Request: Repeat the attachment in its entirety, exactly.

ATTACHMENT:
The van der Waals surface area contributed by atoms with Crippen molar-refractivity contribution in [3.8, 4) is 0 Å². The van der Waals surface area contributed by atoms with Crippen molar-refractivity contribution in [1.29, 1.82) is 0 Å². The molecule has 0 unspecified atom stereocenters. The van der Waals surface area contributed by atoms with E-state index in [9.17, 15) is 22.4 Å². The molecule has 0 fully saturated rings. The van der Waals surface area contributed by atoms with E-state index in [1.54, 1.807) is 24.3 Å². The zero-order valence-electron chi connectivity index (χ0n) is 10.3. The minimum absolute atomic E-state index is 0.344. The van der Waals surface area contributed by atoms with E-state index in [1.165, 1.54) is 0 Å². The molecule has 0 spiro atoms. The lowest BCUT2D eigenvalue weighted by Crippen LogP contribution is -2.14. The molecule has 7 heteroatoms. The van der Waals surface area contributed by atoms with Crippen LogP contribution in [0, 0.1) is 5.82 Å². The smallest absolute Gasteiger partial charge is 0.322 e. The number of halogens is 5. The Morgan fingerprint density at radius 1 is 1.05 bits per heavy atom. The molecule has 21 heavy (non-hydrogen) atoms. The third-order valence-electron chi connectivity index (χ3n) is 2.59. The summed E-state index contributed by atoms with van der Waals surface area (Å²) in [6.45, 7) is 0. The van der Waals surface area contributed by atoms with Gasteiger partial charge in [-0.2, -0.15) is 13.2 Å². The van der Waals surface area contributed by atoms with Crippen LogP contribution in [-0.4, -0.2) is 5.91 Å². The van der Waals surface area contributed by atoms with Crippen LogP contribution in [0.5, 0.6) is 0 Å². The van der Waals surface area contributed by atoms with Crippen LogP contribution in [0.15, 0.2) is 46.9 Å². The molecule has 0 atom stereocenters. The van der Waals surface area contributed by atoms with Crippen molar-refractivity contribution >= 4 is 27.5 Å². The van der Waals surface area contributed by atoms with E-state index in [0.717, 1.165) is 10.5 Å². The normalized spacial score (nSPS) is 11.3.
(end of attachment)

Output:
The van der Waals surface area contributed by atoms with Crippen molar-refractivity contribution in [3.8, 4) is 0 Å². The van der Waals surface area contributed by atoms with Crippen molar-refractivity contribution in [1.29, 1.82) is 0 Å². The molecule has 0 unspecified atom stereocenters. The van der Waals surface area contributed by atoms with E-state index in [9.17, 15) is 22.4 Å². The molecule has 0 fully saturated rings. The van der Waals surface area contributed by atoms with E-state index in [1.54, 1.807) is 24.3 Å². The zero-order valence-electron chi connectivity index (χ0n) is 10.3. The minimum absolute atomic E-state index is 0.344. The van der Waals surface area contributed by atoms with E-state index in [1.165, 1.54) is 0 Å². The molecule has 0 spiro atoms. The lowest BCUT2D eigenvalue weighted by Crippen LogP contribution is -2.14. The molecule has 7 heteroatoms. The van der Waals surface area contributed by atoms with Crippen LogP contribution in [0, 0.1) is 5.82 Å². The smallest absolute Gasteiger partial charge is 0.322 e. The number of halogens is 5. The Morgan fingerprint density at radius 1 is 1.05 bits per heavy atom. The molecule has 21 heavy (non-hydrogen) atoms. The third-order valence-electron chi connectivity index (χ3n) is 2.59. The summed E-state index contributed by atoms with van der Waals surface area (Å²) in [6.45, 7) is 0. The van der Waals surface area contributed by atoms with Gasteiger partial charge in [-0.2, -0.15) is 13.2 Å². The van der Waals surface area contributed by atoms with Crippen LogP contribution in [-0.4, -0.2) is 5.91 Å². The van der Waals surface area contributed by atoms with Crippen LogP contribution in [0.5, 0.6) is 0 Å². The van der Waals surface area contributed by atoms with Crippen LogP contribution in [0.15, 0.2) is 46.9 Å². The molecule has 0 atom stereocenters. The van der Waals surface area contributed by atoms with Crippen molar-refractivity contribution >= 4 is 27.5 Å². The van der Waals surface area contributed by atoms with E-state index in [0.717, 1.165) is 10.5 Å². The normalized spacial score (nSPS) is 11.3.